After exploring the all exclusive rituals, traditions and offerings at the Parassinikadavu Muthappan temple worshiping Lord Siva, we moved on towards our next destination. On our way to the museum, we could feel the presence of the beautiful roads, the neat and clean pavements once again and wondered how fast time flies by.
We felt a bit sad at the fact that the trip was coming to an end but we decided to make the best of our time left. We didn’t have to travel much as it was at a distance of just two to three kilometres from Kannur. After having lunch at a nearby hotel, we entered the Arrakkal Museum. As already mentioned, I am a big fan of history and anything which is associated with it. So the Museum was going to be like a treat for me. And I was sure that even the children were going to love the place.
As the name indicates, the museum is devoted to a family known as Arakkal. It was the only royal Muslim family to have existed in this part of India. The museum has been built by using a portion of the Arakkal Palace which is locally known as Arakkalkettu. The museum’s location used to serve as the durbar hall for the royal family. It was in the month of July in 2005 when the Government of Kerala decided to open the museum after a lot of renovation worth Rs 90 lakhs.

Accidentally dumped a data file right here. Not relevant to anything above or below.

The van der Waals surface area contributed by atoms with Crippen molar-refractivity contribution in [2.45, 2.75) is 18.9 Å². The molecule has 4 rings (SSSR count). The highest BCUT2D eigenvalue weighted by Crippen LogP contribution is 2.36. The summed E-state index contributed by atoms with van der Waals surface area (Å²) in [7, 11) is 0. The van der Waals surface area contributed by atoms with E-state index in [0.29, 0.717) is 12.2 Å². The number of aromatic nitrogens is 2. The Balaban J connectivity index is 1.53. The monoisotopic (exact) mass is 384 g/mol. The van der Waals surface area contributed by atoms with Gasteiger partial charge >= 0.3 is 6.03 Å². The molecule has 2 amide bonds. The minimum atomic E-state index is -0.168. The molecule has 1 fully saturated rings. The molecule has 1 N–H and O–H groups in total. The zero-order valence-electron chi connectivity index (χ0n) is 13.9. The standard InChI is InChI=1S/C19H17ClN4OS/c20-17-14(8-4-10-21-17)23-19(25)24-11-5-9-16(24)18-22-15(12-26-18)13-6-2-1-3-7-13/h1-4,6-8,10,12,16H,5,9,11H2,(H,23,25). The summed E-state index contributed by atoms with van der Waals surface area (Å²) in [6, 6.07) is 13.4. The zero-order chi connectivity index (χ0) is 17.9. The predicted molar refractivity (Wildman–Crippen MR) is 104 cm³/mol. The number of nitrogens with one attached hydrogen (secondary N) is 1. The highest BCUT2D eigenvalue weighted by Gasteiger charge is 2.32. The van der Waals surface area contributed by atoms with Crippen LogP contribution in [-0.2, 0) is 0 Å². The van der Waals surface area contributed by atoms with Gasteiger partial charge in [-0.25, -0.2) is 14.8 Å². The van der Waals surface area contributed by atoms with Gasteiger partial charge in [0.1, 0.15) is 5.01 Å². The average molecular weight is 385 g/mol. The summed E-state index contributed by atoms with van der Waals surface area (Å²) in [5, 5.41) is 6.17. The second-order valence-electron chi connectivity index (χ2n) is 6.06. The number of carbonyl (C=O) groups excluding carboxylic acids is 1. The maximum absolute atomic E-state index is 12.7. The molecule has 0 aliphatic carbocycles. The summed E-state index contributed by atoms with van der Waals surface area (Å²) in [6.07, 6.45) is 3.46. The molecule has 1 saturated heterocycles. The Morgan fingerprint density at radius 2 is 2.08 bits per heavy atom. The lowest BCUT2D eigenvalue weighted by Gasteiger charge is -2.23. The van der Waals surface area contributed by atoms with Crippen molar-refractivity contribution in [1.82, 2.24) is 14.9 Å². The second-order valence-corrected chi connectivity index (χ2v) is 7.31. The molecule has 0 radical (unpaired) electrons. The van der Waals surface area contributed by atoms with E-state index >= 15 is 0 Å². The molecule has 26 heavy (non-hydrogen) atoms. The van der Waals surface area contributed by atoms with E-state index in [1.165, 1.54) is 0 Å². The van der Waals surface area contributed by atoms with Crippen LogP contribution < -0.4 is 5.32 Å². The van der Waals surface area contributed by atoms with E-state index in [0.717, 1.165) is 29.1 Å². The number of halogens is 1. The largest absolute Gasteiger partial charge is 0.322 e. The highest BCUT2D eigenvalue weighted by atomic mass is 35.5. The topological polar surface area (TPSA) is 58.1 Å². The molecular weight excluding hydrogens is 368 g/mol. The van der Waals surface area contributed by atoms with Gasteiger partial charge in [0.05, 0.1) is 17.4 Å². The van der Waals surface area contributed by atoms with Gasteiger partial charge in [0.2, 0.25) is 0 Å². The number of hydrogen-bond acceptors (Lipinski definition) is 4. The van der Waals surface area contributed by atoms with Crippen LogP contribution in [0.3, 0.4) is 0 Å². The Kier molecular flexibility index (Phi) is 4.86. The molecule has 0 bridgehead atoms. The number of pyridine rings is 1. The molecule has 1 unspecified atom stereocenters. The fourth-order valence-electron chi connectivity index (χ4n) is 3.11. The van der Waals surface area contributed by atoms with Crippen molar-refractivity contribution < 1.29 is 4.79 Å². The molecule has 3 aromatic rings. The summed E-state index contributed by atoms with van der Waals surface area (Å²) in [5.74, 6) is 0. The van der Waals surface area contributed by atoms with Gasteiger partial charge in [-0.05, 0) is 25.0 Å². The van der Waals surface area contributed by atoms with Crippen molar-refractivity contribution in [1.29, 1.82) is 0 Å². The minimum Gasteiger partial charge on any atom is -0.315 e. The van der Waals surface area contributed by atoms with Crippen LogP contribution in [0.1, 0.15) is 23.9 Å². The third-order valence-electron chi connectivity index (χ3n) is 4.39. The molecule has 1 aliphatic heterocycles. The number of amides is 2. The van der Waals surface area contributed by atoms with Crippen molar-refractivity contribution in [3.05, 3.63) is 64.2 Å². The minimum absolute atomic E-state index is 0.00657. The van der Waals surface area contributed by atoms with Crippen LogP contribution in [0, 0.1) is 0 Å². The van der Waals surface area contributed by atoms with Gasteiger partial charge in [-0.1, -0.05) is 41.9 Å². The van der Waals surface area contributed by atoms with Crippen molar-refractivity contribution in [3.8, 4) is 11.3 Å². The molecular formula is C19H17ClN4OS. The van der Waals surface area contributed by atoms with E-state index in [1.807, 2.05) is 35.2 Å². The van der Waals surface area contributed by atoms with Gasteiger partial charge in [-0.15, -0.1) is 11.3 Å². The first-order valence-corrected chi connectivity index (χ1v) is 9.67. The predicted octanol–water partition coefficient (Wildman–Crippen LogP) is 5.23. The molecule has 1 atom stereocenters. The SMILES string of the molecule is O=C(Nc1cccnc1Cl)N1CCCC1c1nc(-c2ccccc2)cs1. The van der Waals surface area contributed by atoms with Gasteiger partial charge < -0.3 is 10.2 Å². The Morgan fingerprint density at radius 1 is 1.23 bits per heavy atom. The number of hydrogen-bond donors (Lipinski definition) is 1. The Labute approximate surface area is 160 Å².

We came to know that the government may have renovated the entire palace to convert it to a museum but the ownership rights still belong to the famous Arakkal Family’s Trust.
The most surprising thing is that even the Archaeological Survey of India, the country’s only archaeology department, doesn’t have any kind of control over this palace or museum. It was only the interest of the Government of Kerala which led to the establishment of the museum. Since the royal Arakkal Family had played a very big role in Malabar’s history, the government wanted to preserve their heritage. We had to pay a very nominal fee for entering the museum which goes straight into the Trust opened by the Arakkal family.